While there is no description of Jacob cross examining his sons , it is expected that Jacob eventually discovers the brothers’ role. Cohen points to the final blessings of Jacob to apparently reference each of the brothers’ role in the conspiracy towards Joseph.
How else was he able to describe Joseph as having been hated, as sailed and attacked by hostile forces namely, “the archers” of 49:23? (Cohen 2010, pg146)
Finally, the last verse points that there is more to the story as Joseph arrives in the house of an Egyptian official, scared but alive.
History of interpretation
This passage is often interpreted in the context of the final outcome of the novella. For Mcconville, this is both a testimony to God’s ability to lift his people high and also a tale of great forgiveness.
The Story thus told illustrates, at one level, the providential hand of God overruling events in such a way to bring good out of evil (Joseph twice makes this point in retrospective explanation: 45:5-8, 50:202-21). (McConville 2013, pg 638)
Kim, after arguing for that Genesis 37-50 should be read as a Diaspora narrative, also calls for a God centred heart that flows outwardly into our neighbours:
Reading the Joseph story as a Diaspora narrative, we may summarize the fundamental theme of this novella (Genesis 37-50), in light of the larger framework within the entire Pentateuch, with the following concept: it reminds us of a coherent teaching of the Torah concerning “relationship” in that our love of God (Deut 6:4-5) is demonstrated by our love of our kin, neighbors, and outsiders as ourselves… (Kim 2013, pg 238)
While these views are not specifically interpretations solely out of verses 12-35, the sit at the backdrop of the unfortunate events that happen. Likewise, the lesson is for all believers to forgive those who do them harm. However, it is not without the reality that the God of the Bible enables that by providing us the means and opportunity to do so by lifting people out of the low.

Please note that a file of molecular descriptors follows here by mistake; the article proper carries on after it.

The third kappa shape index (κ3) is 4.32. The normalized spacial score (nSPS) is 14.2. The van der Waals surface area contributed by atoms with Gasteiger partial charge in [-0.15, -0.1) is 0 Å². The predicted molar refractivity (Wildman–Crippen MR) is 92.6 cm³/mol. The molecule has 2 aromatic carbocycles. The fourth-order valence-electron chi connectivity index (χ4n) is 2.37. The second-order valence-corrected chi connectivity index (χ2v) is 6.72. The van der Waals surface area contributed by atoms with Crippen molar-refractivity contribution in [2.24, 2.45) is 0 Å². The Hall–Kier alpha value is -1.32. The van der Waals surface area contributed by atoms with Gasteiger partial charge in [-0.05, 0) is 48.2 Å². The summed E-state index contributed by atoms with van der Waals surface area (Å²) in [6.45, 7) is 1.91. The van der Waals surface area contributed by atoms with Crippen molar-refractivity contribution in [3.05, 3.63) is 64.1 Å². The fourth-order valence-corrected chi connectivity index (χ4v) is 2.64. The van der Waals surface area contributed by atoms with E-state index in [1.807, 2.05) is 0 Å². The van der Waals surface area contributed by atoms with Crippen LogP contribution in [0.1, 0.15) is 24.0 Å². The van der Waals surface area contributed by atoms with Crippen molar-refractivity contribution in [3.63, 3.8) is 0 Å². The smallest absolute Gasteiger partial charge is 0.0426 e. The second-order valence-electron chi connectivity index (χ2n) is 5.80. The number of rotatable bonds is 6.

In the preparation paper, the following question was asked:
What purpose is there to describe the fathers of the tribes of Israel in such a negative light? In particular, Judah is described as one of the leaders of the conspiracy and is the one that suggests something considered so criminal in the eyes of Law of Moses.
After careful analysis of the passage, Judah still remains a villain. Even if one isolates solely to the Yahwist source, Judah’s actions still remained to be condemned. However, it can be seen that the passage works towards Judah taking on the eldest role away from the lacking Reuben. As the novella continues to build up, it can be seen that Judah takes on a more influential role. The introduction serves as an appropriate curtain raiser for a dramatic story.
This passage is no doubt an influential and significant part of the Old Testament. However, it is clear that it is only the start of a very eventful and dramatic saga that would be close to the hearts of Jewish and Christian readers. It is here we can see someone, despite being brought low, being lifted high by the providence of God.
Coats W. G. “Joseph” in Freedman (ed.), Herion G. A. (ed.), Craf D. F. (ed.), Pleins J. D. (ed.) The Anchor Bible Dictionary Volume 3 H-J (1992), New York, New York, Doubleday. Print.
Levenson J. “Genesis” in Berlin A. (ed.), & Brettler M. Z. (ed.) (2014). The Jewish Study Bible. New York, New York: Oxford University Press. Digital.
Cohen, J. M. (2010). Early traditions on the kidnapping and sale of Joseph part I. Jewish Bible Quarterly, 38(2), 106-114. Retrieved from http://ezproxy.csu.edu.au/login?url=http://search.ebscohost.com/login.aspx?direct=true&db=rfh&AN=ATLA0001782671&site=ehost-live.
Cohen, J. M. (2010). Early traditions on the kidnapping and sale of Joseph part II. Jewish Bible Quarterly, 38(3), 143-148. Retrieved from http://ezproxy.csu.edu.au/login?url=http://search.ebscohost.com/login.aspx?direct=true&db=rfh&AN=ATLA0001796726&site=ehost-live
Hamilton, V. P. (1990). The book of Genesis. Grand Rapids, Mich: W.B. Eerdmans,. Print.
Kim, H. C. P. (2013). Reading the joseph story (genesis 37-50) as a diaspora narrative. The Catholic Biblical Quarterly, 75(2), 219. Retrieved from http://search.proquest.com.ezproxy.csu.edu.au/docview/1356624549?accountid=10344
Kugler, R & Hartin P. (2009). An Introduction to the Bible. Grand Rapids, Mich: W.B. Eerdmans,. Digital.
McConville, J. G. (2013). Forgiveness as private and public act: a reading of the biblical Joseph narrative. The Catholic Biblical Quarterly, 75(4), 635-648. Retrieved from http://ezproxy.csu.edu.au/login?url=http://search.ebscohost.com/login.aspx?direct=true&db=rfh&AN=ATLA0001955354&site=ehost-live.
Speiser, E. A (1964). Genesis. Garden City, N.Y: Doubleday,. Print.